chickensfirstegg.jpg

Late October 2006
I am happy to report the arrival of our first egg!! Despite being only 50mm in length, we're very proud of our girls. The happy event happened sometime between 10am and 4pm on Sunday 22nd October.

Early November
Temperatures are down to freezing in the UK, so will the chickens make it inside the hen house instead of roosting on top!! It's a long term plan to add a webcam inside the hen house as well as the one we have outside.
Wednesday night, bitter cold, but NO, five were out on the roof, just 2 were in!! Daft animals!

chickenstankedup.jpg

chickenb.jpg

Late November 2006
The chickens have been getting 'tanked up'!!  That is, to act as yet another defence against the dreaded fox, I have dug in a chicken wire floor to their enclosure. 20 cm down attached to the side walls it has created a kind of 'tank' (for want of a better word) Then if anything tries to burrow up under the walls, they'll hit the wire floor. What I've learnt from watching all those great escape war movies!!The digging created much merriment amongst the girls, the worms didn't stand a chance, mind you I had to watch where I put the spade!

May 30th 2007
We're very sad to report that the long feared fox attack on our chickens happened on Wednesday night. We lost three of our lovely girls including Brenda Brown chest and  Snowy White. We are of course very sad and deeply concerned for the four remaining girls. The spread of foxes into the urban environment seems to go on unabated, and now it's deeply affected us.

August 2007
We never did find Brenda, I guess she was the one who got carried off to feed the fox. We buried the other two in our animal graveyard. But thinking about it, the tankingup worked, the fox didn't get into the enclosure, but being summer we had an enclosed but flimsy moveable run that enabled them to get out onto the fresh grass, and it was there that they got clobbered. To this day I have no idea how the fox extracted Brenda through 10 millimetre chicken wire, but even three months later, and a good clean up, chicken feathers can be found all over the garden. It was all very sad, and we remain affected. Needless to say the moveable run has been deconstructed and the four remaining girls will have to stay in the more secure tanked up enclosure. Regular inspections of the run are essential from now on to make sure Mr Fox is kept at bay.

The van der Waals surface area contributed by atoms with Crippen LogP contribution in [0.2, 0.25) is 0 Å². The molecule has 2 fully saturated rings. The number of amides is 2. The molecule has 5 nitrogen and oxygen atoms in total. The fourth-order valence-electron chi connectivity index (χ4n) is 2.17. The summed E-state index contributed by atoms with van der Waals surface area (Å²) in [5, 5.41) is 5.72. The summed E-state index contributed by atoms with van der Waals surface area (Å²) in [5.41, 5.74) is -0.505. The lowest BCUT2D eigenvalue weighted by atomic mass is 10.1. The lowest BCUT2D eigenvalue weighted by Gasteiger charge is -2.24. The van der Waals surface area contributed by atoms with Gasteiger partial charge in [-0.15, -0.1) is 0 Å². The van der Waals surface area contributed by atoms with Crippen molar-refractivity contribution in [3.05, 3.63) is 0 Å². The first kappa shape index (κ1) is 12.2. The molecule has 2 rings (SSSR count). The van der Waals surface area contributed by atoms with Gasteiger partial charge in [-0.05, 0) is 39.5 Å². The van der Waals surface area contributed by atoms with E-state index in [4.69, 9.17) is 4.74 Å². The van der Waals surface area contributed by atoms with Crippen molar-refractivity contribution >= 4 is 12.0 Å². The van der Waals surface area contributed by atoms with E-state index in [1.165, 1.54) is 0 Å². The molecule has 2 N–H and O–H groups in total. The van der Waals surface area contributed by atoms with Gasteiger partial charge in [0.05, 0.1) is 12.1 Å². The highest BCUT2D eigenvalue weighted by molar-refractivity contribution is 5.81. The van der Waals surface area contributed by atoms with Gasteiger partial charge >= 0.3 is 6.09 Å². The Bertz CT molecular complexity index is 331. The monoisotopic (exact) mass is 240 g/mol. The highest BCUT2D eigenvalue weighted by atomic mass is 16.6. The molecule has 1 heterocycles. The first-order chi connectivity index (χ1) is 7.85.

Summer 2007
The PM programme on BBC Radio Four ran a 'Sounds of Summer 'feature, each day playing a typical sound that would remind you of summer. Guess who got voted by listeners to feature?! You can read the PM blog about the girls here.

Audio of the programme will be added here shortly.

October 2009
The four girls ( I should call them 'ladies' now I guess) are keeping well. They are delivering less eggs than the first couple of years, but still laying. Between the four of them we get a couple of eggs per day, more in the Springtime of course, but we expect this to drop off. And thoughts turn to what next? The four we have now will live out the fullness of their lives with us, but we're going to have to consider some new recruits before too long. Keeping them apart might be a really good idea! Below you can keep a 'chickens eye view' on the ladies.

carlgoss.com
The website of the Goss family.